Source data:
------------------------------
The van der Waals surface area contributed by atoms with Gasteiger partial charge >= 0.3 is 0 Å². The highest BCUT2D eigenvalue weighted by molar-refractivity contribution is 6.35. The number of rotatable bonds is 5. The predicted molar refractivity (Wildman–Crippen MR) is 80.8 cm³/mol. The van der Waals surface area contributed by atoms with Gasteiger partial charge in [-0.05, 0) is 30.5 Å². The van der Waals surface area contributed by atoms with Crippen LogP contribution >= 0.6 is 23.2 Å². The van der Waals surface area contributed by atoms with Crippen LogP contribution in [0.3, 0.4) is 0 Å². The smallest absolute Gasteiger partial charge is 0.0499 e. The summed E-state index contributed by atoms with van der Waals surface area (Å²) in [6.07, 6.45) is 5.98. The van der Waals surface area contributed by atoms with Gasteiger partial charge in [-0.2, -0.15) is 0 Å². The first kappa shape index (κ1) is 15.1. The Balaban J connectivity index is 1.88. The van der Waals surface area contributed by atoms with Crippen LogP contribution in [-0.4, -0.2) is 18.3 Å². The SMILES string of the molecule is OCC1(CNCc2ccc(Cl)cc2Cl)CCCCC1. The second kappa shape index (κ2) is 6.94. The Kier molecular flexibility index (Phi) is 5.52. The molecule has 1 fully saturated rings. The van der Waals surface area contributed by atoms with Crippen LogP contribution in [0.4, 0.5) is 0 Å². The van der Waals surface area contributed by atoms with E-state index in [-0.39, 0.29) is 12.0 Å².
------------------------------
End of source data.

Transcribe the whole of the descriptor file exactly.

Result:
The van der Waals surface area contributed by atoms with Gasteiger partial charge >= 0.3 is 0 Å². The highest BCUT2D eigenvalue weighted by molar-refractivity contribution is 6.35. The number of rotatable bonds is 5. The predicted molar refractivity (Wildman–Crippen MR) is 80.8 cm³/mol. The van der Waals surface area contributed by atoms with Gasteiger partial charge in [-0.05, 0) is 30.5 Å². The van der Waals surface area contributed by atoms with Crippen LogP contribution >= 0.6 is 23.2 Å². The van der Waals surface area contributed by atoms with Crippen LogP contribution in [0.3, 0.4) is 0 Å². The smallest absolute Gasteiger partial charge is 0.0499 e. The summed E-state index contributed by atoms with van der Waals surface area (Å²) in [6.07, 6.45) is 5.98. The van der Waals surface area contributed by atoms with Gasteiger partial charge in [-0.2, -0.15) is 0 Å². The first kappa shape index (κ1) is 15.1. The Balaban J connectivity index is 1.88. The van der Waals surface area contributed by atoms with Crippen LogP contribution in [-0.4, -0.2) is 18.3 Å². The SMILES string of the molecule is OCC1(CNCc2ccc(Cl)cc2Cl)CCCCC1. The second kappa shape index (κ2) is 6.94. The Kier molecular flexibility index (Phi) is 5.52. The molecule has 1 fully saturated rings. The van der Waals surface area contributed by atoms with Crippen LogP contribution in [0.4, 0.5) is 0 Å². The van der Waals surface area contributed by atoms with E-state index in [-0.39, 0.29) is 12.0 Å².